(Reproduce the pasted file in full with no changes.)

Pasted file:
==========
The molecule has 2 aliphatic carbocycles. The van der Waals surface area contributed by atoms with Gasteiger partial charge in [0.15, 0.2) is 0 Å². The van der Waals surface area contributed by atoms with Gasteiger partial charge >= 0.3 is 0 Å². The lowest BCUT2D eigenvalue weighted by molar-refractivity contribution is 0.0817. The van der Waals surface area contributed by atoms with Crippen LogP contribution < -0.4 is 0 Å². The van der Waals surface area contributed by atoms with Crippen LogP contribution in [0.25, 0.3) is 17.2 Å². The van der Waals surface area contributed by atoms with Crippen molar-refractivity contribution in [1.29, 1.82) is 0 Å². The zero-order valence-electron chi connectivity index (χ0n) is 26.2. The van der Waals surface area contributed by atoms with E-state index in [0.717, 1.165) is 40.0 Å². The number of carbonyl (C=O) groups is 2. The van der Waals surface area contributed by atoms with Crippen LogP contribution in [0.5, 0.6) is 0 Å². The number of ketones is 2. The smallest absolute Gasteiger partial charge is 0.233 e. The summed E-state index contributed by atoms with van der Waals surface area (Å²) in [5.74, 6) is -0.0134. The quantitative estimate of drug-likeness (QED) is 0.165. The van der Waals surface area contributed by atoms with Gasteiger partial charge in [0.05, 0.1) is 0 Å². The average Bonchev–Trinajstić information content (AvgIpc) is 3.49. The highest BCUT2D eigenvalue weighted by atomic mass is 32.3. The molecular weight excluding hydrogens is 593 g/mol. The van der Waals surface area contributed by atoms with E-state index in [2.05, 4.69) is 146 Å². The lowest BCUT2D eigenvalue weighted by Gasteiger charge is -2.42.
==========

The molecule has 2 aliphatic carbocycles. The van der Waals surface area contributed by atoms with Gasteiger partial charge in [0.15, 0.2) is 0 Å². The van der Waals surface area contributed by atoms with Gasteiger partial charge >= 0.3 is 0 Å². The lowest BCUT2D eigenvalue weighted by molar-refractivity contribution is 0.0817. The van der Waals surface area contributed by atoms with Crippen LogP contribution < -0.4 is 0 Å². The van der Waals surface area contributed by atoms with Crippen LogP contribution in [0.25, 0.3) is 17.2 Å². The van der Waals surface area contributed by atoms with Crippen molar-refractivity contribution in [1.29, 1.82) is 0 Å². The zero-order valence-electron chi connectivity index (χ0n) is 26.2. The van der Waals surface area contributed by atoms with E-state index in [0.717, 1.165) is 40.0 Å². The number of carbonyl (C=O) groups is 2. The van der Waals surface area contributed by atoms with Crippen LogP contribution in [0.5, 0.6) is 0 Å². The number of ketones is 2. The smallest absolute Gasteiger partial charge is 0.233 e. The summed E-state index contributed by atoms with van der Waals surface area (Å²) in [5.74, 6) is -0.0134. The quantitative estimate of drug-likeness (QED) is 0.165. The van der Waals surface area contributed by atoms with Gasteiger partial charge in [0.05, 0.1) is 0 Å². The average Bonchev–Trinajstić information content (AvgIpc) is 3.49. The highest BCUT2D eigenvalue weighted by atomic mass is 32.3. The molecular weight excluding hydrogens is 593 g/mol. The van der Waals surface area contributed by atoms with E-state index in [2.05, 4.69) is 146 Å². The lowest BCUT2D eigenvalue weighted by Gasteiger charge is -2.42.